of the students who go on to the FRSs. What we have discovered is that, through this new system, we’re training
the best NFOs that have ever been trained at CNATRA.
What level of cooperation does CNATRA maintain with the Air Force?
BULL: The joint training brought on by the introduction
of the JPATS [Joint Primary Aircraft Training System]
program for the Navy and Air Force has been reduced.
CNATRA and the Air Force still share the same T- 6
Texan II [primary training aircraft] and execute very
similar training curricula for primary pilot training. We
also still have an exchange officer program for instructors. Day-to-day training execution for students resides
with each respective service for execution. I work closely with my Air Force counterparts up in San Antonio to
collaborate best practices.
Does CNATRA have enough instructors, and
how do Reservists contribute?
BULL: CNATRA is currently manned at approximately
86 percent of the instructor requirement. Our instructor shortage is greater in our strike pipeline than in our
rotary-wing and multi-engine pipelines. Currently, we
are approximately 78 instructors short of the [fiscal]
’ 17 requirement, but I anticipate that number to be
reduced with an increase in Marine and Coast Guard
instructors very soon.
The Navy and Marine Corps Reserve programs provide additional instructors in a shock-absorber fashion.
They provide invaluable expertise, experience and leadership, higher flight time totals, advanced qualifications
and consistency that we continuously look back to to
ensure that we don’t relearn lessons. They deliver critical
support to training air wings and squadrons and they’re
most effectively used when a surge is required, normally
delays due to weather or airframe changes. They make
up approximately 10 percent of the manning and, historically, have provided 18 percent of our training.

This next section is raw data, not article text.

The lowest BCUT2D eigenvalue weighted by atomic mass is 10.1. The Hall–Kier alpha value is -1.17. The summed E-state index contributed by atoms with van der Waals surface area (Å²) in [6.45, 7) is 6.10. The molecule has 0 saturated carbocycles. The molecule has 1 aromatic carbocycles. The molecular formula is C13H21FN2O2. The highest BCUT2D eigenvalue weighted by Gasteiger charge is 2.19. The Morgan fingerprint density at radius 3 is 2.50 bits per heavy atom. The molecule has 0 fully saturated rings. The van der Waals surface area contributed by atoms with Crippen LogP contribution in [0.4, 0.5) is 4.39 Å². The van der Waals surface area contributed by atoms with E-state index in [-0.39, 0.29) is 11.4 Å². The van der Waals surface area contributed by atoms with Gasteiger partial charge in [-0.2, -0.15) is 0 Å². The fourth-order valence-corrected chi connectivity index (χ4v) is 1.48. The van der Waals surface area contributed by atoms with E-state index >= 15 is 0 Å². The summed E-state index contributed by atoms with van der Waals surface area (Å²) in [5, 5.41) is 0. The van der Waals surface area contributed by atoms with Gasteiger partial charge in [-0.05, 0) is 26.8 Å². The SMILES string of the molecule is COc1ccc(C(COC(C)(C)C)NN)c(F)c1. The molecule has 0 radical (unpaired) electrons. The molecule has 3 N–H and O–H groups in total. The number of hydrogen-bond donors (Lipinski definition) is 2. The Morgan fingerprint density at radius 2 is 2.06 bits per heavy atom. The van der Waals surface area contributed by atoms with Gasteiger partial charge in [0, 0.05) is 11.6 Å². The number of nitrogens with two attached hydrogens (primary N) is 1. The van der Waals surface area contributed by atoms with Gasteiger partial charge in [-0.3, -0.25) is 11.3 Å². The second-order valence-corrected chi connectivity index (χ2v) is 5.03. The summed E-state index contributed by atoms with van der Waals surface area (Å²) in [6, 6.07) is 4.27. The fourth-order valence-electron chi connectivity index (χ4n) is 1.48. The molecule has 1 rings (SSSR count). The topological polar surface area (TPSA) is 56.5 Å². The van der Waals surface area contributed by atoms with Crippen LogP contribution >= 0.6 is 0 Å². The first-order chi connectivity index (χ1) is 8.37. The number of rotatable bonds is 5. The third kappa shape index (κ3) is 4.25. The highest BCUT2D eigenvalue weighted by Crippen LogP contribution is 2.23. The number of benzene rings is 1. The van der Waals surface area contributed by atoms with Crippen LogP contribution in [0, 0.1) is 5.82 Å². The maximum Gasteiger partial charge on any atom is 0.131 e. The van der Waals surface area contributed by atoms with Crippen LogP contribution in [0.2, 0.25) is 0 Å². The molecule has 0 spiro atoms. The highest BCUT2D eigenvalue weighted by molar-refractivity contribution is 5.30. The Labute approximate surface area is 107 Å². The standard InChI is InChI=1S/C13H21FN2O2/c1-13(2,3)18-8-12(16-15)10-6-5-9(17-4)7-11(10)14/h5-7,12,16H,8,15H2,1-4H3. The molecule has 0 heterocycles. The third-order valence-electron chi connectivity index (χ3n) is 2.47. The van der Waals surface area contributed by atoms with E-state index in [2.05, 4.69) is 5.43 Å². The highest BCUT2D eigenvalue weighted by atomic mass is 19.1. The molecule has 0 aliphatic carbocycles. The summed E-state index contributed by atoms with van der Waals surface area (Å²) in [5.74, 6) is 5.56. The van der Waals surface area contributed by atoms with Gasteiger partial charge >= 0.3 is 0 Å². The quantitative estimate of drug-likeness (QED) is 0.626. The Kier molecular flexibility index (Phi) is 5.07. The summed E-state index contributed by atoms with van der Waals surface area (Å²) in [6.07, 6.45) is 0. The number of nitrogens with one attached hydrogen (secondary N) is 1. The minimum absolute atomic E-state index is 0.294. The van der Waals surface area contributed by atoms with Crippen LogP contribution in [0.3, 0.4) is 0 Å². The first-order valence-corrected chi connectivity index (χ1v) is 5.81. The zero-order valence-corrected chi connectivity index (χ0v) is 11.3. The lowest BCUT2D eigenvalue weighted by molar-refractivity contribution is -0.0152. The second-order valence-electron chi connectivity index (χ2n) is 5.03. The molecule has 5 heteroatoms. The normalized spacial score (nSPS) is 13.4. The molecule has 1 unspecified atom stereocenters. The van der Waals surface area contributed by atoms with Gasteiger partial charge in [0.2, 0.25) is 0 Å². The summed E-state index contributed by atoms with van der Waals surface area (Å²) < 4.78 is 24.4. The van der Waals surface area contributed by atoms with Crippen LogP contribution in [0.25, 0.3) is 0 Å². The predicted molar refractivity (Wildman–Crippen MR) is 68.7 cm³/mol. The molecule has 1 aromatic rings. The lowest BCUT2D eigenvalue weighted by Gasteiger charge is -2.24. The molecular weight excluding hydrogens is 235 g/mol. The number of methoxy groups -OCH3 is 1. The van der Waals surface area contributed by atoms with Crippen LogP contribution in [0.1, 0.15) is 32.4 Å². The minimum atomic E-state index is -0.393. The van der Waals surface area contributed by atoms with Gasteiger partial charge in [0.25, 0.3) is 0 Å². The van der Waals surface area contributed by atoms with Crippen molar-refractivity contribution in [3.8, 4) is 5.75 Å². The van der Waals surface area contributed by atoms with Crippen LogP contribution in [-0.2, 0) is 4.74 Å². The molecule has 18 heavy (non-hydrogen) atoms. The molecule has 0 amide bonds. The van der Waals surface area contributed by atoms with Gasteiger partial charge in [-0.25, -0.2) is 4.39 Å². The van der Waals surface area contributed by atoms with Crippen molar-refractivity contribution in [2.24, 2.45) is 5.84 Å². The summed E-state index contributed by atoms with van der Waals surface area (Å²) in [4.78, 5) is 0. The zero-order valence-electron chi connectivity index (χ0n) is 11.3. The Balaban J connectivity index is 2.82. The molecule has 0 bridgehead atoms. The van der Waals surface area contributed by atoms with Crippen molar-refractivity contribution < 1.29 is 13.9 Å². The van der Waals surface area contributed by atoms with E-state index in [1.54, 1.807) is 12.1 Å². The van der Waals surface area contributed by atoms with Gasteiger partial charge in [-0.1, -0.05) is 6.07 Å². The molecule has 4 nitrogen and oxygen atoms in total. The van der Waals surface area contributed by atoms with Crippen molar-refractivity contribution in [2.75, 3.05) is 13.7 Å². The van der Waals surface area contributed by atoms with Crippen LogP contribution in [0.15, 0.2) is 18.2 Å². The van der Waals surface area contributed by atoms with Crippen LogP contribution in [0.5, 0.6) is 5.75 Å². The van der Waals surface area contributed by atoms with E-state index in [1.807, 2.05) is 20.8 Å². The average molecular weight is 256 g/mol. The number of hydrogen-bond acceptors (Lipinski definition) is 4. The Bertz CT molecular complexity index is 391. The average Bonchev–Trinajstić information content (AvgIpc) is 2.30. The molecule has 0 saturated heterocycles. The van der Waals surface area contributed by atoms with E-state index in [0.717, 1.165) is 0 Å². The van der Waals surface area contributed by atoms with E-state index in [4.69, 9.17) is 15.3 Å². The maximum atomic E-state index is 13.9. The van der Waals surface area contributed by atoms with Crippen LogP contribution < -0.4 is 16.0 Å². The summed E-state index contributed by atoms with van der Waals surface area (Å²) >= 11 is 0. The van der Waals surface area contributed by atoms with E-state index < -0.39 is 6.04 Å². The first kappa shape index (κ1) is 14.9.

Has CNATRA experienced funding shortfalls
similar to those that hit the fleet in recent years?
BULL: CNATRA has had the same funding challenges
as the operational forces but, due to the importance of
flight training as an enabler of the fleet aviation readiness, CNATRA funding is kept to an adequate level. As
CNATRA is the seed corn of the fleet, if you don’t provide funding to the seed corn, it creates a ripple effect
that is not easily filled in for years to come.
Backlogs in training are always a challenge.
How does CNATRA deal with them?
BULL: We continuously focus on backlogs. Task Group
Primary, which is the initial flight training for aviators,
We work hard not to pool the students during their
training, but aircraft transitions and weather have
caused that backlog of students. … Sequestration [in
2013] created a huge backlog that we’re just digging out
of right now. When you fly up to 1,200 sorties a day and
you lose a day of training, that creates a divot and, even-
tually, some of that divot can never be filled in.
Is it CNATRA’s role to train enlisted naval air-crewmen?
BULL: Enlisted naval aircrew training is conducted at
the Naval Aviation Schools Command in Pensacola,
Fla., which is under the Naval Education and Training
Command. We are taking Naval Aviation Schools
Command back under the CNATRA umbrella, and then
we’ll have greater cognizance over the enlisted aircrew-men. We currently monitor aircrew production and advocate for aircrew issues that relate to CNATRA’s mission.
Naval Aviation Schools Command also includes
Aviation Pre-Flight Indoctrination and Introductory
Flight Screening [IFS]. IFS is going to be changed
shortly to Naval Introductory Flight Evaluation —
NIFE. I’ve also got cognizance over powered flight in
the Naval Academy and we’re taking powered flight
and NIFE, and there’s going to be more of a CNATRA
flow in which the students will be able to earlier get
used to the way we train and evaluate students. By
the time they get to Primary Flight Training, they will
know how we do business. I think that is going to be
very helpful in the continuity of CNATRA.
The T- 45 is at midlife now. What plans are
there to upgrade it or extend its life?
BULL: The T- 45 intermediate and advanced jet trainer
is expected to remain in service until 2035. In order
to keep the aircraft in service, the T- 45 has undergone
a service life assessment program and we have funded
plans to begin a service life extension program. We’re
also improving our simulator capability through hardware and software upgrades as well as investing in that
virtual reality capability that I spoke to earlier.
The Navy has taken delivery of the last T-6B.
How successful has that been as a replacement
for the T-34C?
BULL: The T- 34 served us very well for years. Now we
use the T-6A for NFO primary training and the T-6B for
pilot primary training. Single-engine, two-seat primary
training aircraft designed to train the students in basic
flying skills, they’re doing just that and doing marvelous. The T- 6 can maintain a 3,000-feet-per-minute rate